Taliercio CP, Vlietstra RE, Ilstrup DM.  et al.  A randomized comparison of the nephrotoxicity of iopamidol and diatrizoate in high risk patients undergoing cardiac angiography.  J Am Coll Cardiol.1991;17:384-390.
Diaz-Sandoval L, Kosowsky B, Losordo D. Acetylcysteine to prevent angiography-related renal injury (the APART trial).  Am J Cardiol.2002;89:356-358.
Mouhayar E, Tadros G, Akinwande A.  et al.  Prevention of contrast-induced renal dysfunction with acetylcysteine in patients undergoing coronary angiography [abstract].  J Am Coll Cardiol.2002;39(suppl A):1A.
Adamian M, Moussa I, Mehran R.  et al.  The role of Mucomyst administration prior to percutaneous intervention on renal function in patients with chronic renal failure [abstract].  J Am Coll Cardiol.2002;39(suppl A):1A.
Shyu KG, Cheng JJ, Kuan P. Acetylcysteine protects against acute renal damage in patients with abnormal renal function undergoing a coronary procedure.  J Am Coll Cardiol.2002;40:1383-1388.

Figures

Figure 1. Flow of Patients Through the Trial
Graphic Jump Location
CABG indicates coronary artery bypass graft.
Figure 2. Change in Mean Serum Creatinine Concentration and 24-Hour Creatinine Clearance After Administration of Contrast Agent
Graphic Jump Location
Data are presented as mean (SEM). A, Mean serum creatinine concentration at day 1 and day 2 decreased significantly in the acetylcysteine group and changed insignificantly in the control group (for acetylcysteine vs control: P = .02 at day 1; P = .006 at day 2). For day 7 vs baseline: P<.001 (acetylcysteine) and P = .13 (control). To convert mg/dL to µmol/L, multiply values by 88.4. B, Mean creatinine clearance in the acetylcysteine group was significantly higher at day 2 and remained higher at day 7 (for acetylcysteine vs control: P<.001 at day 2 and P = .045 at day 7). For day 7 vs baseline: P<.001 for both groups.
Figure 3. Change in 24-Hour Creatinine Clearance From Baseline to Day 2 After Administration of Contrast Agents in Subgroups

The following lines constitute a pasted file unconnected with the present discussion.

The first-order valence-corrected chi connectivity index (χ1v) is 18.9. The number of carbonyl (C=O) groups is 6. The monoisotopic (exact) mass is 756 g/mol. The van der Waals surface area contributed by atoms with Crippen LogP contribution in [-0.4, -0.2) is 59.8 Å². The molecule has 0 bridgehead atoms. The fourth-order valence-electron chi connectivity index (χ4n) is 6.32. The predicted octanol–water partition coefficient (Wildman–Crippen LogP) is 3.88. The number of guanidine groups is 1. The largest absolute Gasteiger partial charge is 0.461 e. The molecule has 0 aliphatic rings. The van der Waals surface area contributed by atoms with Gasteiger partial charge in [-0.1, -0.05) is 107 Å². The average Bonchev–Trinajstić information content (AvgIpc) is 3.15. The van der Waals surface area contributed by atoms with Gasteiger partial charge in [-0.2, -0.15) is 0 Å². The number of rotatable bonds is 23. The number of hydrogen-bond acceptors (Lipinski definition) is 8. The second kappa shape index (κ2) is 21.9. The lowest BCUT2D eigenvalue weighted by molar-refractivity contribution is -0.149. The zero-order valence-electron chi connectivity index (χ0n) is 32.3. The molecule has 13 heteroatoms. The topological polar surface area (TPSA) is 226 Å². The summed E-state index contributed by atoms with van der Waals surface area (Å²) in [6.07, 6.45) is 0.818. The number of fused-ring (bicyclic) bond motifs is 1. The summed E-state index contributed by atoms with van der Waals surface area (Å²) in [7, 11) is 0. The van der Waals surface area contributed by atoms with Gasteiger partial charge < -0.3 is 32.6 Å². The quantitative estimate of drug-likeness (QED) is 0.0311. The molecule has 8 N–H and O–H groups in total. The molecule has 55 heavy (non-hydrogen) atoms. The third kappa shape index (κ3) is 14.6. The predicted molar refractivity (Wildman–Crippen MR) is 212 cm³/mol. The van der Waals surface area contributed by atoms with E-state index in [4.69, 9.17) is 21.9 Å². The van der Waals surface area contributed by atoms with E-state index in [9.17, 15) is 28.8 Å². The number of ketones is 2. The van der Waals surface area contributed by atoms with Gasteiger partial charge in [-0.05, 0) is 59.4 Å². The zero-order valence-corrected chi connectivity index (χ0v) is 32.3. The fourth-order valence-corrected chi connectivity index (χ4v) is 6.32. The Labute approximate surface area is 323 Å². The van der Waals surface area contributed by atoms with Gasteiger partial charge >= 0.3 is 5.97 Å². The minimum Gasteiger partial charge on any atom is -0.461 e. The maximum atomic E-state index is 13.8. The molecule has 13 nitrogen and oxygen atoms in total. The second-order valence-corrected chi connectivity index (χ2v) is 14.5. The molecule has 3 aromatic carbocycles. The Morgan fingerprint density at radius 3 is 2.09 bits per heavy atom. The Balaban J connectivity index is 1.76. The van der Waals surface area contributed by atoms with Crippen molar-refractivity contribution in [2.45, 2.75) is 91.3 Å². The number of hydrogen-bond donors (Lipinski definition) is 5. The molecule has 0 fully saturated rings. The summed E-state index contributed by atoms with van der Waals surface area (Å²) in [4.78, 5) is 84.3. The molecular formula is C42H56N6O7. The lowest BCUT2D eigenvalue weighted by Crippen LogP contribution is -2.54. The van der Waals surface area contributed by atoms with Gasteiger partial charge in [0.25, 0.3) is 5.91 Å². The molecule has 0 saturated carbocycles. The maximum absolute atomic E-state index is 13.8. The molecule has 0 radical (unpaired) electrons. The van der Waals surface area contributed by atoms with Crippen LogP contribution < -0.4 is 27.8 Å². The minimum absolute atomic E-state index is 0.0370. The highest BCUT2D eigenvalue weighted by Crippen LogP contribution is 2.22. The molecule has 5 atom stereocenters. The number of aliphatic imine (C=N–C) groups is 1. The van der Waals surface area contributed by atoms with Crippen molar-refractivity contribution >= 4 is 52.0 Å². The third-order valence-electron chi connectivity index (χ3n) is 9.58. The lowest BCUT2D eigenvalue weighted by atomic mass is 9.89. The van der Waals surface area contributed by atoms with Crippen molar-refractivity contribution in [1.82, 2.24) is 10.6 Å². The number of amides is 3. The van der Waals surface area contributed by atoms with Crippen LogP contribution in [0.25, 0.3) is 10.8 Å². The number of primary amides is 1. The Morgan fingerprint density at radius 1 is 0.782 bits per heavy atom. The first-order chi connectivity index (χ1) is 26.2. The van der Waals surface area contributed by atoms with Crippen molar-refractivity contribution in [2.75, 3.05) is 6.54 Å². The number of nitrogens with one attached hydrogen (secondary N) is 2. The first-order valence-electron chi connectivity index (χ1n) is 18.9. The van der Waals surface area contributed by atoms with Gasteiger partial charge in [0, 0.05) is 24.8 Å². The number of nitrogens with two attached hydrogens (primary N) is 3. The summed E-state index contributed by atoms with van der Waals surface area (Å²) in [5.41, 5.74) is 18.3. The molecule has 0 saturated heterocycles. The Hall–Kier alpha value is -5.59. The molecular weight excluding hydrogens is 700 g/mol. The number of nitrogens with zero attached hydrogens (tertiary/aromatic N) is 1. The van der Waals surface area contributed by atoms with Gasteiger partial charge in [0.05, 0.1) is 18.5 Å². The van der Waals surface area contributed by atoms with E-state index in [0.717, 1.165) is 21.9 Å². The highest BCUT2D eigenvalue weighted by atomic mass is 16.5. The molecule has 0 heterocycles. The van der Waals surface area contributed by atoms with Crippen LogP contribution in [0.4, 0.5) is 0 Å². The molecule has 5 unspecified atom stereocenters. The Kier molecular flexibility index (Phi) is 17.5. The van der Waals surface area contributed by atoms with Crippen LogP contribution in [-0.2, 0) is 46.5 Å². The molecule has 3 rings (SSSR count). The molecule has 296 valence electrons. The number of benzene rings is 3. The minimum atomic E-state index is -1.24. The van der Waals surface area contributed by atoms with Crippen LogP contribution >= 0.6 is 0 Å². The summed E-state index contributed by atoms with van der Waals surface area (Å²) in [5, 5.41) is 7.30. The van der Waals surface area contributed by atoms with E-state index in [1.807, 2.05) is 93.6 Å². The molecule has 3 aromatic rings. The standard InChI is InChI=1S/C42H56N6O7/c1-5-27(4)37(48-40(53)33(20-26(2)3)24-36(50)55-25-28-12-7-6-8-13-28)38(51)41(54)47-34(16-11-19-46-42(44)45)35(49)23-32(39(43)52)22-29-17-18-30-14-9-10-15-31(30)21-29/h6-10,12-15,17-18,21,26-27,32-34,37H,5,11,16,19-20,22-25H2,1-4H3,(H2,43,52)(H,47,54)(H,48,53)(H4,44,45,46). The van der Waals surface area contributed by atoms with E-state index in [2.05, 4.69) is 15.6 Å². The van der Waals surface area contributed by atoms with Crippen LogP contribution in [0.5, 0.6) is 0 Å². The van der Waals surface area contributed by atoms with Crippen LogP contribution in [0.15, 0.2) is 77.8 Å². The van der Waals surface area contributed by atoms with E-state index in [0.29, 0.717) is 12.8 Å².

Graphic Jump Location
Creatinine clearance in the acetylcysteine group increased significantly after contrast exposure. The benefit of acetylcysteine is consistent among various patient subgroups. Circles indicate means; boxes, 95% confidence intervals; and error bars, 99% confidence intervals.

Tables

Table Graphic Jump LocationTable 2. Clinical Outcomes in the Control and Acetylcysteine Groups

References

Solomon R, Werner C, Mann D, D'Elia J, Silva P. Effects of saline, mannitol, and furosemide to prevent acute decreases in renal function induced by radiocontrast agents.  N Engl J Med.1994;331:1416-1420.
McCullough P, Wolyn R, Rocher LL, Levin RN, O'Neill WW. Acute renal failure after coronary intervention.  Am J Med.1997;103:368-375.
Levy EM, Viscoli CM, Horwitz RI. The effect of acute renal failure on mortality.  JAMA.1996;275:1489-1494.
Cochran ST, Wong WS, Roe DJ. Predicting angiography-induced acute renal function impairment.  AJR Am J Roentgenol.1983;141:1027-1033.
Davidson C, Matky M, Morris K.  et al.  Cardiovascular and renal toxicity of a nonionic radiographic contrast agent after cardiac catheterization: a prospective trial.  Ann Intern Med.1989;110:119-124.
Barrett B. Contrast nephrotoxicity.  J Am Soc Nephrol.1994;5:125-137.
DiMari J, Megyesi J, Udvarhelyi N, Price P, Davis R, Safirstein R. N-acetyl cysteine ameliorates ischemic renal failure.  Am J Physiol.1997;272:F292-F298.